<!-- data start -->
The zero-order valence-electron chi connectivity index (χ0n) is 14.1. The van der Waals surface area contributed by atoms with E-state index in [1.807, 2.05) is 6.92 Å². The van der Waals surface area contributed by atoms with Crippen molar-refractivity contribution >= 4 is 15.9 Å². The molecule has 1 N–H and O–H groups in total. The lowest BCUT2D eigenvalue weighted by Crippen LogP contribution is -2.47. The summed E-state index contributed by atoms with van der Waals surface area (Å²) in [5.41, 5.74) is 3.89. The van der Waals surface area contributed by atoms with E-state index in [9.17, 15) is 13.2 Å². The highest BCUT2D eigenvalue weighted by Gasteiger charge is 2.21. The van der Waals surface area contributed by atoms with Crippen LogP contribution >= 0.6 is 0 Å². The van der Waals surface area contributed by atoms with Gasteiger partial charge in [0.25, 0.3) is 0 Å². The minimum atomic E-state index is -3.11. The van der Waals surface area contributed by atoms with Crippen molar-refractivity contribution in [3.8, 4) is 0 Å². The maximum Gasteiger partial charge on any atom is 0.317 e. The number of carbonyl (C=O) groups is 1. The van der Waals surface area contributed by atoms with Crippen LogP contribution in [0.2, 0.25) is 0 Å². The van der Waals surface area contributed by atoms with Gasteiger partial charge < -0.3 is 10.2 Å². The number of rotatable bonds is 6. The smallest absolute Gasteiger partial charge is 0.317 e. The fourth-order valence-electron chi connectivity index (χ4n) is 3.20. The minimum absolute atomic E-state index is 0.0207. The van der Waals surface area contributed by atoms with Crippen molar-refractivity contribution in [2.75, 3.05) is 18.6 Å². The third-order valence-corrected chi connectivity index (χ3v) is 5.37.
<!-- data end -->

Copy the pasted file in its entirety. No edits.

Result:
The zero-order valence-electron chi connectivity index (χ0n) is 14.1. The van der Waals surface area contributed by atoms with E-state index in [1.807, 2.05) is 6.92 Å². The van der Waals surface area contributed by atoms with Crippen molar-refractivity contribution >= 4 is 15.9 Å². The molecule has 1 N–H and O–H groups in total. The lowest BCUT2D eigenvalue weighted by Crippen LogP contribution is -2.47. The summed E-state index contributed by atoms with van der Waals surface area (Å²) in [5.41, 5.74) is 3.89. The van der Waals surface area contributed by atoms with E-state index in [9.17, 15) is 13.2 Å². The highest BCUT2D eigenvalue weighted by Gasteiger charge is 2.21. The van der Waals surface area contributed by atoms with Crippen LogP contribution >= 0.6 is 0 Å². The van der Waals surface area contributed by atoms with Gasteiger partial charge in [0.25, 0.3) is 0 Å². The minimum atomic E-state index is -3.11. The van der Waals surface area contributed by atoms with Crippen molar-refractivity contribution in [3.8, 4) is 0 Å². The maximum Gasteiger partial charge on any atom is 0.317 e. The number of carbonyl (C=O) groups is 1. The van der Waals surface area contributed by atoms with Crippen LogP contribution in [0.2, 0.25) is 0 Å². The van der Waals surface area contributed by atoms with Gasteiger partial charge < -0.3 is 10.2 Å². The number of rotatable bonds is 6. The smallest absolute Gasteiger partial charge is 0.317 e. The fourth-order valence-electron chi connectivity index (χ4n) is 3.20. The minimum absolute atomic E-state index is 0.0207. The van der Waals surface area contributed by atoms with Crippen molar-refractivity contribution in [2.75, 3.05) is 18.6 Å². The third-order valence-corrected chi connectivity index (χ3v) is 5.37.